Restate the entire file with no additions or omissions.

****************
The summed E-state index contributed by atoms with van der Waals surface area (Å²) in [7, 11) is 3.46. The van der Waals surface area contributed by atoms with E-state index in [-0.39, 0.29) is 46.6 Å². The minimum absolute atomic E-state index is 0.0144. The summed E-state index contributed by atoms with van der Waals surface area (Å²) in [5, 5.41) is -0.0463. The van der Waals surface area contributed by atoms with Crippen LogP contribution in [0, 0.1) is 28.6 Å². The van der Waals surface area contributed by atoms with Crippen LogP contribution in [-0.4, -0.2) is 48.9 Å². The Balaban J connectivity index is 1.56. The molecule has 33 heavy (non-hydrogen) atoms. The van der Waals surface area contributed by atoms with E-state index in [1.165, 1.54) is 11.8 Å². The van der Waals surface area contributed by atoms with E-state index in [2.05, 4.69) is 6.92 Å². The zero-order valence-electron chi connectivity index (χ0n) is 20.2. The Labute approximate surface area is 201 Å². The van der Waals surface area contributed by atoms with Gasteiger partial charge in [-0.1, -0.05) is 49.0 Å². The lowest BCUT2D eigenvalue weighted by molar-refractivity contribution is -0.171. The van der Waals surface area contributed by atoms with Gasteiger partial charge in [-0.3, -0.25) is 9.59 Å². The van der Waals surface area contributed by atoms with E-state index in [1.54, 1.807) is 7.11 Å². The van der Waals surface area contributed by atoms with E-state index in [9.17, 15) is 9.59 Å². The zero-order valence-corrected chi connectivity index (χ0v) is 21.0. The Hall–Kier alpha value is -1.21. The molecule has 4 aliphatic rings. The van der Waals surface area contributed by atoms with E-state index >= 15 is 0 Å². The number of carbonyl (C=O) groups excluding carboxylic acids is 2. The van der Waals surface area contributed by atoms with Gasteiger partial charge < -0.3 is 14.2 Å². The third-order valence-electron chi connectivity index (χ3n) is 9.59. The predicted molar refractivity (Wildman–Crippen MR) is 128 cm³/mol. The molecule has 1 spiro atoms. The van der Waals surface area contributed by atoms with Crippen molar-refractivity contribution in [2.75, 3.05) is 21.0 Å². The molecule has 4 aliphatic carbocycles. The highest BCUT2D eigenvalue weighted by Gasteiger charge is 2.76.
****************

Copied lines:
The summed E-state index contributed by atoms with van der Waals surface area (Å²) in [7, 11) is 3.46. The van der Waals surface area contributed by atoms with E-state index in [-0.39, 0.29) is 46.6 Å². The minimum absolute atomic E-state index is 0.0144. The summed E-state index contributed by atoms with van der Waals surface area (Å²) in [5, 5.41) is -0.0463. The van der Waals surface area contributed by atoms with Crippen LogP contribution in [0, 0.1) is 28.6 Å². The van der Waals surface area contributed by atoms with Crippen LogP contribution in [-0.4, -0.2) is 48.9 Å². The Balaban J connectivity index is 1.56. The molecule has 33 heavy (non-hydrogen) atoms. The van der Waals surface area contributed by atoms with E-state index in [1.165, 1.54) is 11.8 Å². The van der Waals surface area contributed by atoms with E-state index in [2.05, 4.69) is 6.92 Å². The zero-order valence-electron chi connectivity index (χ0n) is 20.2. The Labute approximate surface area is 201 Å². The van der Waals surface area contributed by atoms with Gasteiger partial charge in [-0.1, -0.05) is 49.0 Å². The lowest BCUT2D eigenvalue weighted by molar-refractivity contribution is -0.171. The van der Waals surface area contributed by atoms with Gasteiger partial charge in [-0.3, -0.25) is 9.59 Å². The van der Waals surface area contributed by atoms with E-state index in [1.54, 1.807) is 7.11 Å². The van der Waals surface area contributed by atoms with E-state index in [9.17, 15) is 9.59 Å². The zero-order valence-corrected chi connectivity index (χ0v) is 21.0. The Hall–Kier alpha value is -1.21. The molecule has 4 aliphatic rings. The van der Waals surface area contributed by atoms with E-state index >= 15 is 0 Å². The number of carbonyl (C=O) groups excluding carboxylic acids is 2. The van der Waals surface area contributed by atoms with Gasteiger partial charge < -0.3 is 14.2 Å². The third-order valence-electron chi connectivity index (χ3n) is 9.59. The predicted molar refractivity (Wildman–Crippen MR) is 128 cm³/mol. The molecule has 1 spiro atoms. The van der Waals surface area contributed by atoms with Crippen molar-refractivity contribution in [2.75, 3.05) is 21.0 Å². The molecule has 4 aliphatic carbocycles. The highest BCUT2D eigenvalue weighted by Gasteiger charge is 2.76.